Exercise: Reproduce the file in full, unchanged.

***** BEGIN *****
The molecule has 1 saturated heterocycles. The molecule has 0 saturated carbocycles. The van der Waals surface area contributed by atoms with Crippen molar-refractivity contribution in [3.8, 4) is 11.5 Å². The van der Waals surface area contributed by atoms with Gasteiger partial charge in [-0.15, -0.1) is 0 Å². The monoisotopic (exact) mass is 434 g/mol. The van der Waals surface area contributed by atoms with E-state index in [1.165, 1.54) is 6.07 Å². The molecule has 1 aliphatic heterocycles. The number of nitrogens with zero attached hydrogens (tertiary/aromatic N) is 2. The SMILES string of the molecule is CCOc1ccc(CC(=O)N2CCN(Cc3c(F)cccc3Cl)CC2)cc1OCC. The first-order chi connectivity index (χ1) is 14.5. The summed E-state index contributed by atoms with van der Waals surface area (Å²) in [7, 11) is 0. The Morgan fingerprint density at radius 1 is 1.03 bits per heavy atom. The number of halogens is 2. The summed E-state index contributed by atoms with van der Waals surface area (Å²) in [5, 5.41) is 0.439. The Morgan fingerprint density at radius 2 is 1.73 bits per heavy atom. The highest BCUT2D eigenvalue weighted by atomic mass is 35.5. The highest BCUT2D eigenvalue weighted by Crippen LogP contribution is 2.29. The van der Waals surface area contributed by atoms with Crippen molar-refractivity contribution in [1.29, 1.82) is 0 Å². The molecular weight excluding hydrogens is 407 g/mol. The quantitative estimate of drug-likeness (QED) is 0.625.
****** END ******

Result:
The molecule has 1 saturated heterocycles. The molecule has 0 saturated carbocycles. The van der Waals surface area contributed by atoms with Crippen molar-refractivity contribution in [3.8, 4) is 11.5 Å². The van der Waals surface area contributed by atoms with Gasteiger partial charge in [-0.15, -0.1) is 0 Å². The monoisotopic (exact) mass is 434 g/mol. The van der Waals surface area contributed by atoms with E-state index in [1.165, 1.54) is 6.07 Å². The molecule has 1 aliphatic heterocycles. The number of nitrogens with zero attached hydrogens (tertiary/aromatic N) is 2. The SMILES string of the molecule is CCOc1ccc(CC(=O)N2CCN(Cc3c(F)cccc3Cl)CC2)cc1OCC. The first-order chi connectivity index (χ1) is 14.5. The summed E-state index contributed by atoms with van der Waals surface area (Å²) in [7, 11) is 0. The Morgan fingerprint density at radius 1 is 1.03 bits per heavy atom. The number of halogens is 2. The summed E-state index contributed by atoms with van der Waals surface area (Å²) in [5, 5.41) is 0.439. The Morgan fingerprint density at radius 2 is 1.73 bits per heavy atom. The highest BCUT2D eigenvalue weighted by atomic mass is 35.5. The highest BCUT2D eigenvalue weighted by Crippen LogP contribution is 2.29. The van der Waals surface area contributed by atoms with Crippen molar-refractivity contribution in [1.29, 1.82) is 0 Å². The molecular weight excluding hydrogens is 407 g/mol. The quantitative estimate of drug-likeness (QED) is 0.625.